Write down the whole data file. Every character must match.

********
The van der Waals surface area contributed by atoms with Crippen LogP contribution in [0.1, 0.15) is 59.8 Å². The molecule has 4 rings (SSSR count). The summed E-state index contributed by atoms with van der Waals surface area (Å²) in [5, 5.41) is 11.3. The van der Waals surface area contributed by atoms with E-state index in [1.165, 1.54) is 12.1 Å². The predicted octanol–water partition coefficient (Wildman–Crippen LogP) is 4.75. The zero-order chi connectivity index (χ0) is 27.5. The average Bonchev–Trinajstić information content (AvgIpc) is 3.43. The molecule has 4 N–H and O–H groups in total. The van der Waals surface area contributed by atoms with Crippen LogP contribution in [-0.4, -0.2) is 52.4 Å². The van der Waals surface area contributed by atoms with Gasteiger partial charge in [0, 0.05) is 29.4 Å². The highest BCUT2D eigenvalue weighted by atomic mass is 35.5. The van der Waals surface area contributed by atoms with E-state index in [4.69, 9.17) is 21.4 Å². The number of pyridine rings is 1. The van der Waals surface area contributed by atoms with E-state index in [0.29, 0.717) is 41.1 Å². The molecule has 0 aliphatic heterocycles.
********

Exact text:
The van der Waals surface area contributed by atoms with Crippen LogP contribution in [0.1, 0.15) is 59.8 Å². The molecule has 4 rings (SSSR count). The summed E-state index contributed by atoms with van der Waals surface area (Å²) in [5, 5.41) is 11.3. The van der Waals surface area contributed by atoms with E-state index in [1.165, 1.54) is 12.1 Å². The predicted octanol–water partition coefficient (Wildman–Crippen LogP) is 4.75. The zero-order chi connectivity index (χ0) is 27.5. The average Bonchev–Trinajstić information content (AvgIpc) is 3.43. The molecule has 4 N–H and O–H groups in total. The van der Waals surface area contributed by atoms with Crippen LogP contribution in [-0.4, -0.2) is 52.4 Å². The van der Waals surface area contributed by atoms with Gasteiger partial charge in [0, 0.05) is 29.4 Å². The highest BCUT2D eigenvalue weighted by atomic mass is 35.5. The van der Waals surface area contributed by atoms with E-state index in [4.69, 9.17) is 21.4 Å². The number of pyridine rings is 1. The van der Waals surface area contributed by atoms with E-state index in [0.29, 0.717) is 41.1 Å². The molecule has 0 aliphatic heterocycles.